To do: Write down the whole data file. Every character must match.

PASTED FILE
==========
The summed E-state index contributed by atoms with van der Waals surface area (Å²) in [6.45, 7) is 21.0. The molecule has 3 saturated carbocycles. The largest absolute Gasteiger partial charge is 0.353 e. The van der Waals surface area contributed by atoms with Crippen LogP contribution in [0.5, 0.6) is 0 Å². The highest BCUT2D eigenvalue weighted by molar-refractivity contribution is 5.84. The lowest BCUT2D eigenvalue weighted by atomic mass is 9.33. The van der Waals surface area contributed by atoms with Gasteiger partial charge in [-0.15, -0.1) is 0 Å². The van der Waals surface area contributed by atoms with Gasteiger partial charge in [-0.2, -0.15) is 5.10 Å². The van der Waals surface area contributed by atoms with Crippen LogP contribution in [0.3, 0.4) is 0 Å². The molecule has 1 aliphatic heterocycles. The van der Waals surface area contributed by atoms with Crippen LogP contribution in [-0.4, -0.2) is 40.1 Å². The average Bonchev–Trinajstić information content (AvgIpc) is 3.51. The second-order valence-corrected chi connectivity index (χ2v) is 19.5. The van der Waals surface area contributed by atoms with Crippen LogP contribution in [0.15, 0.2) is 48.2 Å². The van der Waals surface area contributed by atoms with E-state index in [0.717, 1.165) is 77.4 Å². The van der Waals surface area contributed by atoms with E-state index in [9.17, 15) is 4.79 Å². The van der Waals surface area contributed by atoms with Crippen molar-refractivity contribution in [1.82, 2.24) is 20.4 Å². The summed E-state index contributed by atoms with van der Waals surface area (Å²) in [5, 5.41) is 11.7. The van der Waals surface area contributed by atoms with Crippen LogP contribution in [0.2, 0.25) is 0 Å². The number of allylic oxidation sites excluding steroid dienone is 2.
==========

The summed E-state index contributed by atoms with van der Waals surface area (Å²) in [6.45, 7) is 21.0. The molecule has 3 saturated carbocycles. The largest absolute Gasteiger partial charge is 0.353 e. The van der Waals surface area contributed by atoms with Crippen LogP contribution in [0.5, 0.6) is 0 Å². The highest BCUT2D eigenvalue weighted by molar-refractivity contribution is 5.84. The lowest BCUT2D eigenvalue weighted by atomic mass is 9.33. The van der Waals surface area contributed by atoms with Gasteiger partial charge in [-0.15, -0.1) is 0 Å². The van der Waals surface area contributed by atoms with Gasteiger partial charge in [-0.2, -0.15) is 5.10 Å². The van der Waals surface area contributed by atoms with Crippen LogP contribution in [0.3, 0.4) is 0 Å². The molecule has 1 aliphatic heterocycles. The van der Waals surface area contributed by atoms with Crippen LogP contribution in [-0.4, -0.2) is 40.1 Å². The average Bonchev–Trinajstić information content (AvgIpc) is 3.51. The second-order valence-corrected chi connectivity index (χ2v) is 19.5. The van der Waals surface area contributed by atoms with Crippen LogP contribution in [0.15, 0.2) is 48.2 Å². The van der Waals surface area contributed by atoms with E-state index in [0.717, 1.165) is 77.4 Å². The van der Waals surface area contributed by atoms with E-state index in [9.17, 15) is 4.79 Å². The van der Waals surface area contributed by atoms with Crippen molar-refractivity contribution in [1.82, 2.24) is 20.4 Å². The summed E-state index contributed by atoms with van der Waals surface area (Å²) in [5, 5.41) is 11.7. The van der Waals surface area contributed by atoms with Crippen LogP contribution in [0.2, 0.25) is 0 Å². The number of allylic oxidation sites excluding steroid dienone is 2.